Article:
The Arab World, the US taxpayers, and especially the Palestinians national leaders, were suckers, paying for false Israeli promises of Palestinian independence, only to be occupied militarily, while being continuously and intermittently bombed into submission. American politicians are just waking up to this reality.

Israel—especially the Netanyahu government—has never had any intention of allowing a truly independent state on the West Bank and in Gaza. The US and the Gulf States, along with numerous international organizations, have supported Palestinian life and livelihood for decades, but that should end. Israel should either put up or shut up.

Is the “Two-State Solution” a chimera or a mirage? Will Israel assume its full obligations under international law? What is the point of creating a Bantustan on the West Bank, and possibly another one in Gaza, as if they represent real countries with genuine statehood, borders, and independence?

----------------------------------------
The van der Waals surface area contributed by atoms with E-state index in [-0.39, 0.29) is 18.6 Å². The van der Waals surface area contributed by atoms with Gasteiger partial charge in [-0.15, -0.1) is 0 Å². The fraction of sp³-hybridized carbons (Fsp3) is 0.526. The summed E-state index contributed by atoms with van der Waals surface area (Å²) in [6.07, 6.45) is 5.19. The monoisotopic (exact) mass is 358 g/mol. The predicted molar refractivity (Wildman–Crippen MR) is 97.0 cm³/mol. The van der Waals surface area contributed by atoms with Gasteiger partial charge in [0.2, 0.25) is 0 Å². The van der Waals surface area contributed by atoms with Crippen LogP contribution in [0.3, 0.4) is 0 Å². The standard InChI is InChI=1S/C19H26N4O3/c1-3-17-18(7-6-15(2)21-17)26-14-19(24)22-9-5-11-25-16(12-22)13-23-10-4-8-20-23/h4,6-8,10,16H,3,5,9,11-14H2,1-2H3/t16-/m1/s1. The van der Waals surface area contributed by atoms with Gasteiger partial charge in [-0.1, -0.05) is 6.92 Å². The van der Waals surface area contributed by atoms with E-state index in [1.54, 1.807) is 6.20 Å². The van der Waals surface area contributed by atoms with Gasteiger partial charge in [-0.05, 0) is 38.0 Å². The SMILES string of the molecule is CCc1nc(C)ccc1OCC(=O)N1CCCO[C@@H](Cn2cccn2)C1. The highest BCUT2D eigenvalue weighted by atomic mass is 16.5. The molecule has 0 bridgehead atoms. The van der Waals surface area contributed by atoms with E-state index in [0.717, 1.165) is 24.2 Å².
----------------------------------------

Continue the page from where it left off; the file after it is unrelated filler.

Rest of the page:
As the occupying power controlling life on the West Bank for 56 years ever since the 1967 War–and now for Gaza as the blockading power and besieging entity, Israel is legally responsible under international law.

Both areas are the responsibility of Israel. It’s time they started paying their own bills and not looking to US citizens or the Arab States to pick up the check. Israel must pay. You broke it—you fix it.

James E. Jennings, PhD, is an advocate for Palestinian Human and Civil Rights and for greater understanding of the Middle East by Americans. He has delivered humanitarian aid in Palestine, Gaza, Iraq, Syria, Turkey, and Iran for over half a century, receiving among others, an award from the Union of Palestinian Medical Relief Committees. Jennings has appeared on CNN, FOX, al-Jazeera, and other media in the US and abroad. He is president of the aid organization Conscience International www.conscienceinternational.org and director of its US Academics for Peace program.

IPS UN Bureau